Friday, 3 August 2012

Mind your language!

Words are important. It's so easy to give the wrong impression just by using a slightly ill-advised word or two. I read about a classic example of this yesterday, regarding the phrase 'kingdom of God;. Many Christians would say the key message of Jesus' teaching is 'the kingdom of God is near', the words Jesus used in Mark 1:15. Now I understand this to be good news; I have some idea of what the 'kingdom of God' means. But what about people without any background in Christianity? What might 'kingdom of God' mean to them.

Jesus used this phrase 2,000 years ago, in a time and place where the word 'kingdom' meant something. Indeed the phrase 'kingdom of God' (along with 'Jesus is Lord') was a politically-charged rebuff against the Roman empire and the emperor. But now, certainly in the western world, what meaning does the word carry? Isn't it something more like this:
A Monty Python knight in shining armour
If there is any electric charge to the language of kingdom today, it is the faint current of the quaint and the nostalgic, conjuring knights in shining armor, round tables and chivalry, damsels in distress, fire-breathing dragons, and Shakespearean thees and thous that doth go running hitherest and witherest. In Jesus' day, kingdom language was contemporary and relevant; today, it is outdated and distant.

This is from Brian McLaren's book, 'The Secret Message of Jesus', which I mentioned in my previous post about the fruit of the Spirit. McLaren is especially interesting in meanings and culturally relevant communication:
We must discover fresh ways of translating his [Jesus'] message into the thought forms and cultures of our contemporary world...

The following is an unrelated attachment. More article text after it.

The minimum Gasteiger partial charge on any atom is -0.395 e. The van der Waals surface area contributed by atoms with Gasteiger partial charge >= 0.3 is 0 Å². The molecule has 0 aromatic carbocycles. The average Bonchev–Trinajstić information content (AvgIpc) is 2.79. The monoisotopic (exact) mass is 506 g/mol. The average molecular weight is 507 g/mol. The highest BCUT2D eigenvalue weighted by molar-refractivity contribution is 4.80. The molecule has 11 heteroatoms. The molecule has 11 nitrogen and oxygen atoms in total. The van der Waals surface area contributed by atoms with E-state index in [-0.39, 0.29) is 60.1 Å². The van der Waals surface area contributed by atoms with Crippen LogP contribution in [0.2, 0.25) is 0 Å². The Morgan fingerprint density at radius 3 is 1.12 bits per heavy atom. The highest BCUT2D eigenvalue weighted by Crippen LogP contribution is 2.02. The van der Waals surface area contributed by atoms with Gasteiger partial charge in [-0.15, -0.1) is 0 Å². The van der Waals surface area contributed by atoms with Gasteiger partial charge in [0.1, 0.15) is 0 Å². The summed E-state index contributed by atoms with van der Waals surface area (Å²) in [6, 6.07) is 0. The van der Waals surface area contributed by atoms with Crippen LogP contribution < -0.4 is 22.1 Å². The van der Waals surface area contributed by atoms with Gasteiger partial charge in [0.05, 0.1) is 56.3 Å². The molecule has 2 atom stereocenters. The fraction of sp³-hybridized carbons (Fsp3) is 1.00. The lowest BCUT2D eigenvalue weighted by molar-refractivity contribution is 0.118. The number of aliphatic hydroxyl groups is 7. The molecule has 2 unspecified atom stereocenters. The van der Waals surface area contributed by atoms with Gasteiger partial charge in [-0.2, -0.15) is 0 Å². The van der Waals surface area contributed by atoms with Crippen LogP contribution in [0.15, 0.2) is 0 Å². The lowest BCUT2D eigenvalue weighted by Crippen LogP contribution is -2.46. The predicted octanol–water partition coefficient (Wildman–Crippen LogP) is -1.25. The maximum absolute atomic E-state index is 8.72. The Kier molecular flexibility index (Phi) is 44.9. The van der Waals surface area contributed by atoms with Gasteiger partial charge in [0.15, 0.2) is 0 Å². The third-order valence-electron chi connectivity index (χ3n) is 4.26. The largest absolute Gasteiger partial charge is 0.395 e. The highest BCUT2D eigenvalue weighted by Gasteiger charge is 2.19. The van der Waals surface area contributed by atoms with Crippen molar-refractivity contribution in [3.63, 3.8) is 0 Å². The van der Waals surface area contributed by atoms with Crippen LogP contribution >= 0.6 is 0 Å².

The network of God

So McLaren looks for phrases we might use instead of 'kingdom of God' that would get across the meaning that Jesus intended. How about 'dream of God'? You might then rephrase the 'Your kingdom come...' part of the Lord's Prayer as, 'May all your dreams for your creation come true'.

How does that feel to you? If you're new to Christianity or not a Christian at all, I'd love to know what 'dream of God' says to you in contrast to 'kingdom of God'. Does the latter leave you a bit cold, like McLaren suggests? Do please share your thoughts in the comments section below.

The dance of God
McLaren tries several other metaphors, including the 'revolution of God', 'network of God', and 'dance of God'. All of these emphasise different elements of what Jesus taught the rule and will of God was all about, but none quite seems to capture the whole, complete meaning. I suppose, then, we shouldn't be afraid of using several different metaphors, should we?

In any case, I think McLaren is raising a tremendously important point about the language we use when we're talking about our faith in Jesus. If we're not careful, we can send a message completely at odds with what we're intending to communicate; and that message might be a real turn-off to many people.